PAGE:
Laura Meany knit her brow in concentration as she grabbed the hind leg of her remarkably patient and amiable llama, Teddy. Then she pulled a costume over the beast, meaning to transform his long neck and fluffy body into a July 4th fireworks display.

This was the last year the duo would strut their stuff in the Minnesota State Fair’s llama costume contest, one of the wackiest events around the animal barns, and Meany pulled out the stops.

“I want to go out with a bang,” she said Wednesday before donning a Lady Liberty costume and parading Teddy around the AgStar building in red, white and blue tinsel to loud cheers.

The contest serves as a standing-room-only opener for a more serious three-day competition for 4-H students and their llamas, which have been part of the State Fair since 2008.

“This is the best-kept secret at the fair apparently,” said one onlooker standing along the guardrail.

Dozens of 4-H students decked out their four-legged friends in fantastical fare. Among the contestants was a Santa Claus, a honeybee and an ice cream truck.

The costumes may be outlandish, but handling the llamas — which can weigh 300 to 450 pounds and grow as tall as 6 feet from head to hoof — requires skill.

Judges give high marks for costumes that are complicated and for llamas that work in tandem with their handlers.

“Llamas are a docile animal,” said Dan Whittaker, the llama show superintendent. “Why not put on a costume and see what they’ll do? Sure enough, it has become a show stopper.”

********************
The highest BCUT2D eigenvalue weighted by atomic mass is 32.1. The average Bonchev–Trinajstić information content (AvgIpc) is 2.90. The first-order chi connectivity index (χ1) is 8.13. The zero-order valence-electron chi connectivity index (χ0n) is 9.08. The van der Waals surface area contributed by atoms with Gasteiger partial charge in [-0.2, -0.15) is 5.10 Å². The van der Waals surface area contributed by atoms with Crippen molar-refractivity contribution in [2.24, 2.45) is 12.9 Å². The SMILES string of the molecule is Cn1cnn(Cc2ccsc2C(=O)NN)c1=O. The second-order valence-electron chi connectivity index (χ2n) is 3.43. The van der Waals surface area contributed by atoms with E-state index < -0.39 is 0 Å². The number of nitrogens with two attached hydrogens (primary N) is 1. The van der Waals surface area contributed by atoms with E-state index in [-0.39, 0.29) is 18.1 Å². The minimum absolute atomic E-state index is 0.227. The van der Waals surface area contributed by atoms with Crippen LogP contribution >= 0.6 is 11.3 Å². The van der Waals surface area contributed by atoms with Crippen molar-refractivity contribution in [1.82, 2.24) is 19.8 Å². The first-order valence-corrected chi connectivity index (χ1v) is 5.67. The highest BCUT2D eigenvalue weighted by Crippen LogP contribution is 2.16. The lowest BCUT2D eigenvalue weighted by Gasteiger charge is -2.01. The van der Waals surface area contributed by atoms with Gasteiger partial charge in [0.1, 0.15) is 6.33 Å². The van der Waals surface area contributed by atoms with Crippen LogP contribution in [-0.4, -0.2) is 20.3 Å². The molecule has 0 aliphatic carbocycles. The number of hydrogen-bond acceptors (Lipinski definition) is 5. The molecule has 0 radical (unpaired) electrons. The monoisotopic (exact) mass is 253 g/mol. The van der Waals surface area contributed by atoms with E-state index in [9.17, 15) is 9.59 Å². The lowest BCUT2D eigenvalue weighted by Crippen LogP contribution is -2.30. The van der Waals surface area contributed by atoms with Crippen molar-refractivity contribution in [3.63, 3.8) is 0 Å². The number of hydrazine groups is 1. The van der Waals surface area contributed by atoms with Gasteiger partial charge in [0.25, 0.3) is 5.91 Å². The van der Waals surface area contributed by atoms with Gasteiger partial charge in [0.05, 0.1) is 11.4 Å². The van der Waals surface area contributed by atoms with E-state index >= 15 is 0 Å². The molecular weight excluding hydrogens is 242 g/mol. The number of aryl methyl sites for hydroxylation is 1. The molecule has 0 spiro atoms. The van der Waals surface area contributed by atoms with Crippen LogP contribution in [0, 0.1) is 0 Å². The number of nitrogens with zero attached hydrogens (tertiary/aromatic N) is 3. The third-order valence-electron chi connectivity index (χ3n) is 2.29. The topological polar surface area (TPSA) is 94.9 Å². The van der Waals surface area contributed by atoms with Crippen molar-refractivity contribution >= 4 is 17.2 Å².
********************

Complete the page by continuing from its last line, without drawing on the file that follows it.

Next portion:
The popularity of the long-necked animals with big brown eyes has grown exponentially in recent years because of their easygoing disposition and furry coats, which can be spun into mittens or thick rugs.

This year, 61 students in the sixth grade and older will be judged for their ability to handle the animals in a show ring and obstacle course as well as for their knowledge of how they are bred and raised on farms.

Llamas, used for centuries to haul packs of supplies high into the Andes Mountains of South America, are cousins of camels, without the humps. They are more closely related to the smaller alpaca, but you can tell a llama by its larger banana-shaped ears.

They do spit, but it’s rarely aimed at humans, llama fans say. Usually llamas spit when they’re irritated with one another or working out the pecking order in the herd.

More common is hearing their high-pitched hum, which mama llamas use to sing to their babies and which could be heard intermittently in the 4-H barn as the llamas cooed at passersby.

Meany, 19, joined 4-H when she was a kindergartner, and made it a goal to show every 4-H livestock animal. Now a sophomore at Iowa State, she plans to major in agriculture in a career that would allow her to shape public policy or corporate efforts to expand sustainable farming.

At the Meany farm in Rose Creek, Minn., southeast of Austin, some of the 14 llamas and other animals are leased out for nothing more than the borrower’s commitment to do some chores. Llamas can cost $50 to $200, and the Meanys want to take away barriers to getting young people interested and involved in working with farm animals.

Meany’s grandmother, Jan Helgeson, makes the costumes for both Laura and her younger sister, Rachel.

Shortly before the contest began, family members and a few friends gathered to help Rachel get her llama pressed into a Big Bird costume while she worked on her Cookie Monster outfit. Laura jumped in quickly behind her.

“It’s no job for the timid,” quipped the girls’ mother, Lyn Meany.

In the end, the night belonged to the Meany girls. Rachel and her llama, Argentine Rizzoli, walked away with top honors in the intermediate age group.

Laura and Teddy — officially Theodore Chunky Chicken — ended their State Fair run as grand champions.